I check new Arcade releases every week and try almost every demo. Aside from a few noteworthy exceptions, I don't see that Braid got more or less hype than the majority of Arcade titles.



Anyway - I hope Braid does well. This is an interesting situation.



[Disclosure: No, I didn't buy Braid. I will if it makes it to the Greatest Hits area at $10. And I don't pay $10 for movies either - only "dollar" movies and rentals.]

Jonathan Blow
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Warren: Wait, what? I am very happy with the final quality of Braid. What I was saying, though, is that I think the cert process may have an overall negative impact on quality (for Arcade-sized games). Yes, I can make up for that by working a few extra months -- spending more money which I may not have any of left, and more time which keeps the game out of players' hands, and more of my sanity because I have been working on this project forever -- how are those things good?



Why should I work harder, for longer, when I could work less and produce a higher-quality game?



As for releasing later in the year, do *you* want to release an indie game on a major console when all the Christmas season titles are hitting, and their title wave of PR is washing across the internet?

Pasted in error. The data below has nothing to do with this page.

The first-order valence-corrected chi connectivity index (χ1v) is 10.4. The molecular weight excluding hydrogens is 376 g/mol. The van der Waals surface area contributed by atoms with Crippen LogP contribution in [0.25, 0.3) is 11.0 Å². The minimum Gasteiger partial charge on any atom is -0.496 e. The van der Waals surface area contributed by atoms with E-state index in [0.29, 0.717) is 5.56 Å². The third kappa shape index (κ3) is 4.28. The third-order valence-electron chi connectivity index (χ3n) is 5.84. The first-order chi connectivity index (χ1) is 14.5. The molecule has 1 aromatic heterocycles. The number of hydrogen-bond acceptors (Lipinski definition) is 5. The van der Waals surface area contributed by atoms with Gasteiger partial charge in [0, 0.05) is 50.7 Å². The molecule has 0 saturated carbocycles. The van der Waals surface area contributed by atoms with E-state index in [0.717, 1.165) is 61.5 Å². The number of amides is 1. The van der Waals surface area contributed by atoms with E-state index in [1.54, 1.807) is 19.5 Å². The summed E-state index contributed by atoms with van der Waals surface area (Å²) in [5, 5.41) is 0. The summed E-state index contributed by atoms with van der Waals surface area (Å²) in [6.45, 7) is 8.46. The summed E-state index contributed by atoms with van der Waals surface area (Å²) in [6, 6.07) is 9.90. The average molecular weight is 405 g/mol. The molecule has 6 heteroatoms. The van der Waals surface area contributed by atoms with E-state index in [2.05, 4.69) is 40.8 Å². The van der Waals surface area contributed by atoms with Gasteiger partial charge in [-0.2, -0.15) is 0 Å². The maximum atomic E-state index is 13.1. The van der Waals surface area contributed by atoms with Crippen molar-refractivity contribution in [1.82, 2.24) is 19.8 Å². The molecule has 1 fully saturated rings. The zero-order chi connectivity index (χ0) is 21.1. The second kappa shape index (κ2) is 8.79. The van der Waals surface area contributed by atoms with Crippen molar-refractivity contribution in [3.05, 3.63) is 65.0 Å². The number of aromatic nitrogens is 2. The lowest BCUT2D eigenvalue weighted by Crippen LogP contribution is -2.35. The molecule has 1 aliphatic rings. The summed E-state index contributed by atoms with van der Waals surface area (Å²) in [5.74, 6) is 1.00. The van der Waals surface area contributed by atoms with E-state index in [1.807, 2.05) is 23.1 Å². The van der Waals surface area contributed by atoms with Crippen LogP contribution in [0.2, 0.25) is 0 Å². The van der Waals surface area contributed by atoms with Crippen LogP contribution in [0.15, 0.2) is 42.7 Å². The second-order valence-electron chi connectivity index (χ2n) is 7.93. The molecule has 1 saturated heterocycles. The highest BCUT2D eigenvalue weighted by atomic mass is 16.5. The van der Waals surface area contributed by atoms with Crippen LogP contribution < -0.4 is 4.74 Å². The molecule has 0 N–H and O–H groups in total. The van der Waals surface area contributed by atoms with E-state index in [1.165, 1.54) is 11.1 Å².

Jonathan Blow
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I meant "tidal wave". Lack of sleep. (Though I guess that could be interpreted as a terrible pun.)

Arthur Times
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I posted this in another Braid related article but I'll do it here as well because I realized it's the wrong one.



What language is the game programmed in? I know XNA focuses on C# but what about XBLA? Does it allow C++?



Thanks.

jaime kuroiwa
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Hi Johnathan,



If sales wasn't a factor, then why release it on XBLA? Just going through their certification process is a costly endeavor. You could have saved yourself some time/money if you had it hosted on another service -- you already had the hype machine working in your favor; you just needed to provide the link -- and you'd have been able to achieve your vision unimpeded.